Noncompete violation means no unemployment
In highly competitive industries, employees with access to trade secrets and customer lists are often asked to sign noncompete agreements. The agreements typically bar sales of competing products and setting up competing businesses.
When an employee is fired for violating the terms of a noncompete, he won’t receive unemployment compensation because he committed willful act of wrongdoing, which bars benefits. It doesn’t matter if the employee’s supervisor was involved in the breach.
Recent case: When Lukas took a job as a medical equipment and device salesperson, he signed a noncompete agreement that forbade having a competing business on the side or selling a competitor’s products to company clients. Lukas was successful, earning more than $800,000 per year.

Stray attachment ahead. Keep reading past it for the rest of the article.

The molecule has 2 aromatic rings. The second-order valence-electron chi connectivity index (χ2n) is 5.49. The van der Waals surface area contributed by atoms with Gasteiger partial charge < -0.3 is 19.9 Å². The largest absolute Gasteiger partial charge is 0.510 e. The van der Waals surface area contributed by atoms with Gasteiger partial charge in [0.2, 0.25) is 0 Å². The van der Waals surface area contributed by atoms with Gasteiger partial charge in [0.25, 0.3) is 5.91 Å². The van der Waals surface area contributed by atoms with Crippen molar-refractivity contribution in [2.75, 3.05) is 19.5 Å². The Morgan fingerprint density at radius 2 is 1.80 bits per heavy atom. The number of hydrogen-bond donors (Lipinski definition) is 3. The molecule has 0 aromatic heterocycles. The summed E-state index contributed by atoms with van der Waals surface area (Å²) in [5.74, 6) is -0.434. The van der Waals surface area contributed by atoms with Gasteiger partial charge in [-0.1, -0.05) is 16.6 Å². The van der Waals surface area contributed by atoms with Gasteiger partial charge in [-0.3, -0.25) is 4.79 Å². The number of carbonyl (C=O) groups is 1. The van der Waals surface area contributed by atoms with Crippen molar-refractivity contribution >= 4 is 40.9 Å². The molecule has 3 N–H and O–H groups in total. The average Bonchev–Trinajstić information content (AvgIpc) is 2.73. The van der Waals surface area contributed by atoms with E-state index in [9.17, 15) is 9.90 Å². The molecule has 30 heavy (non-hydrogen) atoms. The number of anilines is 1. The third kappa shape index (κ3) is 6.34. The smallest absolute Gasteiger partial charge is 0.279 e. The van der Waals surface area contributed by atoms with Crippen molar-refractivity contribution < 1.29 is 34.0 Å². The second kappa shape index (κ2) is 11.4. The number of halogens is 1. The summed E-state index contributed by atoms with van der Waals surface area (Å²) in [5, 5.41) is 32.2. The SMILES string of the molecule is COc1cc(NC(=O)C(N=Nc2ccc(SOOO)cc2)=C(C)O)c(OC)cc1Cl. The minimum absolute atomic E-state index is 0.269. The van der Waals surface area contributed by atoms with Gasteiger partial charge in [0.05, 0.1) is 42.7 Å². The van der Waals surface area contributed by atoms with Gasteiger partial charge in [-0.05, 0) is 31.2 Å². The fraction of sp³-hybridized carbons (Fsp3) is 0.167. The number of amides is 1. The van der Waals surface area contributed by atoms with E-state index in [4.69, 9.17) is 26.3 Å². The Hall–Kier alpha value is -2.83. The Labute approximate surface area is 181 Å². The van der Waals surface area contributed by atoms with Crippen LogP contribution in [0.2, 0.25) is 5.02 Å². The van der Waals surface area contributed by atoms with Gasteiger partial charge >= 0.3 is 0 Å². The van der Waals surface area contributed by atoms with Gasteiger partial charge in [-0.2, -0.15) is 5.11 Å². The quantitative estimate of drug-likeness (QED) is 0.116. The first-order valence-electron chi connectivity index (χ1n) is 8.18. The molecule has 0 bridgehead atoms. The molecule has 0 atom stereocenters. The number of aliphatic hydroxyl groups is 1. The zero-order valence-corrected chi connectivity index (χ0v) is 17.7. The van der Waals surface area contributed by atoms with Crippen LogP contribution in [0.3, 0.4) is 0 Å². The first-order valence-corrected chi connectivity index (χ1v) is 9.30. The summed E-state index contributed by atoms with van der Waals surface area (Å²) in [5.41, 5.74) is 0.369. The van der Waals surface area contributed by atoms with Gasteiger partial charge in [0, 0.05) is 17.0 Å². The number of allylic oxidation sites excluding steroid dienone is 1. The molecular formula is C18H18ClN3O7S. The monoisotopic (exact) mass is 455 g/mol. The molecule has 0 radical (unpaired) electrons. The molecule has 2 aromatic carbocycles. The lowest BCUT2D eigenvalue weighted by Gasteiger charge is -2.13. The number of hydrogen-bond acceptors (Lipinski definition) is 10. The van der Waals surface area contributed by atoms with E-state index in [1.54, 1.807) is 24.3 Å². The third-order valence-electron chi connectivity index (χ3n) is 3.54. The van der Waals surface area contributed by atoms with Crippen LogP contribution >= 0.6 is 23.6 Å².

The trouble began when a doctor told Lukas that the company’s wound-healing equipment wasn’t working for a particular patient. Lukas went to his boss for advice.
That supervisor ran a competing business on the side, which sold what he believed was a better wound-healing system. He suggested Lukas sell it to the doctor. Lukas did and accepted a commission from his supervisor’s business. When their employer found out, Lukas was terminated.
He applied for unemployment benefits, which he initially received; the unemployment law judge said his noncompete violation was minimal and noted that his supervisor had encouraged the sale.
The company appealed. Now the Court of Appeals of Minnesota has reversed the benefit award and concluded that Lukas engaged in wrongdoing and violated his duty of loyalty.
The court suggested that if employees are unsure what to do when a supervisor suggests a possibly illegal or disloyal course of action, they should should consult higher ups before following the boss’s advice. (Tornquist v. Mimedx Group, Court of Appeals of Minnesota, 2018)